David Bourget (Western Ontario)
David Chalmers (ANU, NYU)
Rafael De Clercq
Jack Alan Reynolds
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Poiesis and Praxis 3 (1-2):62-72 (2004)
Species are the basis of the taxonomic scheme. They are the lowest taxonomic category that are used as units for describing biodiversity and evolution. In this contribution we discuss the current species concept for prokaryotes. Such organisms are considered to represent the widest diversity among living organisms. Species is currently circumscribed as follows: A prokaryotic species is a category that circumscribes a (preferably) genomically coherent group of individual isolates/strains sharing a high degree of similarity in (many) independent features, comparatively tested under highly standardized conditions. Although the number of described prokaryotic species is underrepresented in the living world, this phylo-phenetic or polythetic species concept currently in use is considered to be pragmatic, operational and universally applicable and successfully used for identification processes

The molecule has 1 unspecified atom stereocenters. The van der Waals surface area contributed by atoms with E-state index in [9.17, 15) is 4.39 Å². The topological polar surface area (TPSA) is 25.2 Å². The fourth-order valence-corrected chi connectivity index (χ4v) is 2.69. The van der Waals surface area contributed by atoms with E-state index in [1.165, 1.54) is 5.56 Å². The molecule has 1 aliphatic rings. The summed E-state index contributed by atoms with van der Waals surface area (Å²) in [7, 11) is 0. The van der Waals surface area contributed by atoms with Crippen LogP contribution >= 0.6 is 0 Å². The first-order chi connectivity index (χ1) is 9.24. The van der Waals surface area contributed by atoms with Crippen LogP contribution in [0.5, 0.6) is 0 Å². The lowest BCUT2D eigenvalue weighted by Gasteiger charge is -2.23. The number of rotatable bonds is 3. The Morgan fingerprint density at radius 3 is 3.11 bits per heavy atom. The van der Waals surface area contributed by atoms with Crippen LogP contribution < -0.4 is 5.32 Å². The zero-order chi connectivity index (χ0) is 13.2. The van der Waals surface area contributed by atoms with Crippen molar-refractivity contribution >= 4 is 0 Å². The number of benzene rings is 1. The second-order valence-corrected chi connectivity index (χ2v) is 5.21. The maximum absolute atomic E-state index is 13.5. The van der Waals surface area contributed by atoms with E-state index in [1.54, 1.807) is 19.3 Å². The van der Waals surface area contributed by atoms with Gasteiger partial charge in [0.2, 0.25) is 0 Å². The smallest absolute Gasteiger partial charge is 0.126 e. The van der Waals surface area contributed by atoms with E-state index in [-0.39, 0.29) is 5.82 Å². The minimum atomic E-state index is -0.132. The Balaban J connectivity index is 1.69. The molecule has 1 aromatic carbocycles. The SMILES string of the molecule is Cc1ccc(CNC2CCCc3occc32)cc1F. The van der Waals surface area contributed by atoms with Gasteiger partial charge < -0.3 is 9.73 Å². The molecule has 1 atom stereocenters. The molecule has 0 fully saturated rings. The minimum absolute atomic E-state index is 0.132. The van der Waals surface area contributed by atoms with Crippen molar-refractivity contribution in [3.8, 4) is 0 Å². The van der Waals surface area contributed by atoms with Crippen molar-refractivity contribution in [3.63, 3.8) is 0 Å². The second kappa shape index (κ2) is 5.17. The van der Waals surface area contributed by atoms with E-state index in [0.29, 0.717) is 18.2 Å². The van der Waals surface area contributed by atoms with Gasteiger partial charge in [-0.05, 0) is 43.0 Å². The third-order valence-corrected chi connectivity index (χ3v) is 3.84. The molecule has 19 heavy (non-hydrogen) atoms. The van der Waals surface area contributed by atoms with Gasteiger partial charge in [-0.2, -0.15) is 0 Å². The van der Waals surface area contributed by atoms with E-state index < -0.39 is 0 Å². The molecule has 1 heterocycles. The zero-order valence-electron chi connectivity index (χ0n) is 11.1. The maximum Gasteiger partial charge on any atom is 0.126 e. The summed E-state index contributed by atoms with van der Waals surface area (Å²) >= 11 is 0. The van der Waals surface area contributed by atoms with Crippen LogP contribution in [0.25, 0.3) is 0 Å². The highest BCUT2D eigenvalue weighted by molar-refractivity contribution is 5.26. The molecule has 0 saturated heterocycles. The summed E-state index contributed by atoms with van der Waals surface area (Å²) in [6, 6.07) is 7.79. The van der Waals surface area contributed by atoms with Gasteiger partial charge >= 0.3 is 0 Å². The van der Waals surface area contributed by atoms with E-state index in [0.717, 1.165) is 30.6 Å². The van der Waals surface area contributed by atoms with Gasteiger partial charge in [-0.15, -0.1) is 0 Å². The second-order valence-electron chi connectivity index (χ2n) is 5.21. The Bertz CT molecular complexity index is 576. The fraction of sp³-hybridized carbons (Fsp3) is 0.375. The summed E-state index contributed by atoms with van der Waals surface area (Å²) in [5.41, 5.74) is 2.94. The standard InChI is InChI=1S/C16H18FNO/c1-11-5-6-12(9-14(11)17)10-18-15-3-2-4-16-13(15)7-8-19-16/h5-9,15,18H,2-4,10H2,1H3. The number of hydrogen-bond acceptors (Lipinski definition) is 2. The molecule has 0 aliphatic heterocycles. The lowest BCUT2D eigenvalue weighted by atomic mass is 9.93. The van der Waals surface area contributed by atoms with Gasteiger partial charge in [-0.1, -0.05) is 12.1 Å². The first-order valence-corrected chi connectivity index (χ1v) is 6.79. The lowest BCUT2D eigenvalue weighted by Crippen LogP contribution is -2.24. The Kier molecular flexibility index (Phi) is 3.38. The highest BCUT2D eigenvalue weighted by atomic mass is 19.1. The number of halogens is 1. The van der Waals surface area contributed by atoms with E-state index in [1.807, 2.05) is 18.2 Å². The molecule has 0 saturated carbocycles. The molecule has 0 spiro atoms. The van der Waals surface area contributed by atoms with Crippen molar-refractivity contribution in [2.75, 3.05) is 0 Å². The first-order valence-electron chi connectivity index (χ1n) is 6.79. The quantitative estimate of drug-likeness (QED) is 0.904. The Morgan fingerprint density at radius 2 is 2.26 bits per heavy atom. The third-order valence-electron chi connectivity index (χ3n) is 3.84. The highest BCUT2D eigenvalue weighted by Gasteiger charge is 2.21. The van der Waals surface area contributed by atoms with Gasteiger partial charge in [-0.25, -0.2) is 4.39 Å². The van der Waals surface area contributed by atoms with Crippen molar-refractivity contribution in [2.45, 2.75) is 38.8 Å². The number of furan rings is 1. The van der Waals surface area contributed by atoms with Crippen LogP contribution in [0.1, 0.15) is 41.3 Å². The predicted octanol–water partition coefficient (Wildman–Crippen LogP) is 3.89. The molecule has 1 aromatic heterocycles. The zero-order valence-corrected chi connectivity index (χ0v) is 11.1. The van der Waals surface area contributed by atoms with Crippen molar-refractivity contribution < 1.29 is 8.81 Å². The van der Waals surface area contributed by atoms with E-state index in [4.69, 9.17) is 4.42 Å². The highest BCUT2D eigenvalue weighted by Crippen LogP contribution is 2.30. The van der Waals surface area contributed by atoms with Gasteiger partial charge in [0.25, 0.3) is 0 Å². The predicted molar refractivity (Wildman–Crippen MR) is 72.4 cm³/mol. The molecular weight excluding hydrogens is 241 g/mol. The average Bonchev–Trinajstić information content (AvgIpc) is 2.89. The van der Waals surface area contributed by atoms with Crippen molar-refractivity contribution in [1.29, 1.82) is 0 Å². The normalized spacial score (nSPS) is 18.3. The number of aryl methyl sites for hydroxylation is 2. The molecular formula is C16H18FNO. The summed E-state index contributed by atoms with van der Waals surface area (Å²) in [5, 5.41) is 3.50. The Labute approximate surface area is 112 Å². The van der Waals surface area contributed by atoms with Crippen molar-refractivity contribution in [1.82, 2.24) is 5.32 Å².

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References found in this work BETA
R. L. Mayden (1997). A Hierarchy of Species Concepts: The Denouement in the Saga of the Species Problem. In M. F. Claridge, H. A. Dawah & M. R. Wilson (eds.), Species: The units of diversity,. Chapman and Hall 381–423.
Peter H. A. Sneath & Robert R. Sokal (1973). Numerical Taxonomy: The Principles and Practice of Numerical Classification. W. H. Freeman and Co..
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